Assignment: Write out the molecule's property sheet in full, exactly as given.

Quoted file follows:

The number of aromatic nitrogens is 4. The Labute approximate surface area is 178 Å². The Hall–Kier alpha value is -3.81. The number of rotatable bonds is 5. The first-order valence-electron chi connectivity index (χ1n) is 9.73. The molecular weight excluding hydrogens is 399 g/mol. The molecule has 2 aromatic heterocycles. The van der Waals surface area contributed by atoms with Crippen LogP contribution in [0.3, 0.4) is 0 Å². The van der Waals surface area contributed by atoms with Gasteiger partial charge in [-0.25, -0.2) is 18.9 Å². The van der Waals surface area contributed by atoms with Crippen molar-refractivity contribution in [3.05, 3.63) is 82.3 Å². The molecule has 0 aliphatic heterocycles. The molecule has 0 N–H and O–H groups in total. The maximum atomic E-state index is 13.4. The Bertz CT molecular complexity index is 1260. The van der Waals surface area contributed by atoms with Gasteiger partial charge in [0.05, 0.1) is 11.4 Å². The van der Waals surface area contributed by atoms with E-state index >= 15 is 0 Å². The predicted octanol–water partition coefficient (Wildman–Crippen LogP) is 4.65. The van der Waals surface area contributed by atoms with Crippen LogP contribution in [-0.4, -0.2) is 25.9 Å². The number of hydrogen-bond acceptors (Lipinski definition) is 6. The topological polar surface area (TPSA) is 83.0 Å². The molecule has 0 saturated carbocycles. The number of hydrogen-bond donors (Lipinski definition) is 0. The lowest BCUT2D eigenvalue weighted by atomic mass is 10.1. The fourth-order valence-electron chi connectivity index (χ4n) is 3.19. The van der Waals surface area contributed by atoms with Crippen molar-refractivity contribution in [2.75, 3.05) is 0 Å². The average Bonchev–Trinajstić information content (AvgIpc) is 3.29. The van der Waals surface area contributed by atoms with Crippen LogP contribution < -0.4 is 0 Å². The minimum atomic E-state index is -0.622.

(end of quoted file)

The number of aromatic nitrogens is 4. The Labute approximate surface area is 178 Å². The Hall–Kier alpha value is -3.81. The number of rotatable bonds is 5. The first-order valence-electron chi connectivity index (χ1n) is 9.73. The molecular weight excluding hydrogens is 399 g/mol. The molecule has 2 aromatic heterocycles. The van der Waals surface area contributed by atoms with Crippen LogP contribution in [0.3, 0.4) is 0 Å². The van der Waals surface area contributed by atoms with Gasteiger partial charge in [-0.25, -0.2) is 18.9 Å². The van der Waals surface area contributed by atoms with Crippen molar-refractivity contribution in [3.05, 3.63) is 82.3 Å². The molecule has 0 aliphatic heterocycles. The molecule has 0 N–H and O–H groups in total. The maximum atomic E-state index is 13.4. The Bertz CT molecular complexity index is 1260. The van der Waals surface area contributed by atoms with Gasteiger partial charge in [0.05, 0.1) is 11.4 Å². The van der Waals surface area contributed by atoms with E-state index >= 15 is 0 Å². The predicted octanol–water partition coefficient (Wildman–Crippen LogP) is 4.65. The van der Waals surface area contributed by atoms with Crippen LogP contribution in [-0.4, -0.2) is 25.9 Å². The number of hydrogen-bond acceptors (Lipinski definition) is 6. The topological polar surface area (TPSA) is 83.0 Å². The molecule has 0 saturated carbocycles. The number of hydrogen-bond donors (Lipinski definition) is 0. The lowest BCUT2D eigenvalue weighted by atomic mass is 10.1. The fourth-order valence-electron chi connectivity index (χ4n) is 3.19. The van der Waals surface area contributed by atoms with Crippen molar-refractivity contribution in [2.75, 3.05) is 0 Å². The average Bonchev–Trinajstić information content (AvgIpc) is 3.29. The van der Waals surface area contributed by atoms with Crippen LogP contribution < -0.4 is 0 Å². The minimum atomic E-state index is -0.622.